1. Beginning Cash Balance - contains the last period's closing cash balance.
2. Cash collections - includes all expected cash receipts (all sources of cash for the period considered, mainly sales)
3. Cash disbursements - lists all planned cash outflows for the period, excluding interest payments on short-term loans, which appear in the financing section. All expenses that do not affect cash flow are excluded from this list (e.g. depreciation, amortisation, etc)
4. Cash excess or deficiency - a function of the cash needs and cash available. Cash needs are determined by the total cash disbursements plus the minimum cash balance required by company policy. If total cash available is less than cash needs, a deficiency exists.
5. Financing - discloses the planned borrowings and repayments, including interest.
6. Ending Cash balance - simply reveals the planned ending cash balance.
This refers to the purchase of stock at the right time, at the right price and in the right quantities.
There are several advantages to the stockpiling, the following are some of the examples:
There are several disadvantages to the stockpiling, the following are some of the examples:
This refers to the number of times per year that the average level of stock is sold. It may be worked out by dividing the cost price of goods sold by the cost price of the average stock level.Determining optimum stock levels
Financial economics is the branch of economics studying the interrelation of financial variables, such as prices, interest rates and shares, as opposed to those concerning the real economy. Financial economics concentrates on influences of real economic variables on financial ones, in contrast to pure finance.
Financial Econometrics is the branch of Financial Economics that uses econometric techniques to parameterise the relationships.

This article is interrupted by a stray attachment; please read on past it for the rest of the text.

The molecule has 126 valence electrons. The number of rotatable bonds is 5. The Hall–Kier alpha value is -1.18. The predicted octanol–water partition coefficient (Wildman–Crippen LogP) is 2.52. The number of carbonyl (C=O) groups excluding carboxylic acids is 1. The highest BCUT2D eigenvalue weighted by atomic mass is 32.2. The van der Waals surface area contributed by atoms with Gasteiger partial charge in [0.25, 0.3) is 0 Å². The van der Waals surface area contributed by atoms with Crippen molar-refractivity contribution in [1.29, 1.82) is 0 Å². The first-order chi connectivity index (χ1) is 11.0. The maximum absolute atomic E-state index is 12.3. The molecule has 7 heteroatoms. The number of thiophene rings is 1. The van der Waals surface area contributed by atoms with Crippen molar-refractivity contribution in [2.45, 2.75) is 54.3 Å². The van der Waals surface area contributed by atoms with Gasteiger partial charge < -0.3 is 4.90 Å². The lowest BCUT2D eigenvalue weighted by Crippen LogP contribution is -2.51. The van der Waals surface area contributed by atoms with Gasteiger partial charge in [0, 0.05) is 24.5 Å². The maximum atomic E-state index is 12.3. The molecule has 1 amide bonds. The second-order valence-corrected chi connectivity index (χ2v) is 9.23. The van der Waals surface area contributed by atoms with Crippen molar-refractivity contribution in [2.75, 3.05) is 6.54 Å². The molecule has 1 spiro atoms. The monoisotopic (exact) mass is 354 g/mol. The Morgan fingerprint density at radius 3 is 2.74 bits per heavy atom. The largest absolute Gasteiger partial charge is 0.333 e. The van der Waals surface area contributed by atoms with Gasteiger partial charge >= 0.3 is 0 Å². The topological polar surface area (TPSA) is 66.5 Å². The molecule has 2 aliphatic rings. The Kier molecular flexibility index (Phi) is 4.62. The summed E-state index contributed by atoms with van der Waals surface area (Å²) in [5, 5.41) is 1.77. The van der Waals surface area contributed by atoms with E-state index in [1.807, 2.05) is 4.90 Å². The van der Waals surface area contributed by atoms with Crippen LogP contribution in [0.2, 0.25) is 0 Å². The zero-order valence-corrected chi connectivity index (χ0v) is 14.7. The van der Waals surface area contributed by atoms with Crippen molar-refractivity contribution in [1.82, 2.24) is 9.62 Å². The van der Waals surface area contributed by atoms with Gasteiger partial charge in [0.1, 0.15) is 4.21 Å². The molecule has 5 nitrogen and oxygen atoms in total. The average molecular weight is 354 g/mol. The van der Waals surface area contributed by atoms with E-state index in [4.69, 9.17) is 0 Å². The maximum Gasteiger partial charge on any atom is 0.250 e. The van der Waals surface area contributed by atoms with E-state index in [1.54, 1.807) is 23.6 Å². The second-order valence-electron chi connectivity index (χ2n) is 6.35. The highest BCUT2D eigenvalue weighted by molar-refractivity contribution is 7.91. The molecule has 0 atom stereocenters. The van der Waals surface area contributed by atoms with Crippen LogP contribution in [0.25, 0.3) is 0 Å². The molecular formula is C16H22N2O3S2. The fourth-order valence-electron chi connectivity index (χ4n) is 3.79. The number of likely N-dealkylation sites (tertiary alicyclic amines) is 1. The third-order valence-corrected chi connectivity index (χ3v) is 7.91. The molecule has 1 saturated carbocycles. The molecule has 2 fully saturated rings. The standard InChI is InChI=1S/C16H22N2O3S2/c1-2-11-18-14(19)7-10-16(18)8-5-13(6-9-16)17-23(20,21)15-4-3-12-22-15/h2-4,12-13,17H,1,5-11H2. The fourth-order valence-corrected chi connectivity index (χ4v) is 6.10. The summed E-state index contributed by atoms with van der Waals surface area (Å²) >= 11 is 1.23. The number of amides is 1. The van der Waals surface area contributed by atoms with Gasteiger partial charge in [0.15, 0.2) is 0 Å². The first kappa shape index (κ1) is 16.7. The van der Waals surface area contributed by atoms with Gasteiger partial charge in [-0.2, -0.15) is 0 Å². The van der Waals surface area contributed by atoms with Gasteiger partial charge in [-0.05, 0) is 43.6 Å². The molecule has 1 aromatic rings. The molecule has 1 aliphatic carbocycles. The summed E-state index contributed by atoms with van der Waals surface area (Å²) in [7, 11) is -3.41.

Financial mathematics is a main branch of applied mathematics concerned with the financial markets. Financial mathematics is the study of financial data with the tools of mathematics, mainly statistics. Such data can be movements of securities—stocks and bonds etc.—and their relations. Another large subfield is insurance mathematics.
Experimental finance aims to establish different market settings and environments to observe experimentally and provide a lens through which science can analyze agents' behavior and the resulting characteristics of trading flows, information diffusion and aggregation, price setting mechanisms, and returns processes. Researchers in experimental finance can study to what extent existing financial economics theory makes valid predictions, and attempt to discover new principles on which such theory can be extended. Research may proceed by conducting trading simulations or by establishing and studying the behaviour of people in artificial competitive market-like settings.
Quantitative Behavioral Finance is a new discipline that uses mathematical and statistical methodology to understand behavioral biases in conjunction with valuation. Some of this endeavor has been lead by Gunduz Caginalp (Professor of Mathematics and Editor of Journal of Behavioral Finance during 2001-2004) and collaborators including Vernon Smith (2002 Nobel Laureate in Economics), David Porter, Don Balenovich, Vladimira Ilieva, Ahmet Duran, Huseyin Merdan). Studies by Jeff Madura, Ray Sturm and others have demonstrated significant behavioral effects in stocks and exchange traded funds.
The research can be grouped into the following areas:
1. Empirical studies that demonstrate significant deviations from classical theories.
2. Modeling using the concepts of behavioral effects together with the non-classical assumption of the finiteness of assets.
3. Forecasting based on these methods.
4. Studies of experimental asset markets and use of models to forecast experiments.
Intangible asset finance is the area of finance that deals with intangible assets such as patents, trademarks, goodwill, reputation, etc.
There are several related professional qualifications in finance, that can lead to the field: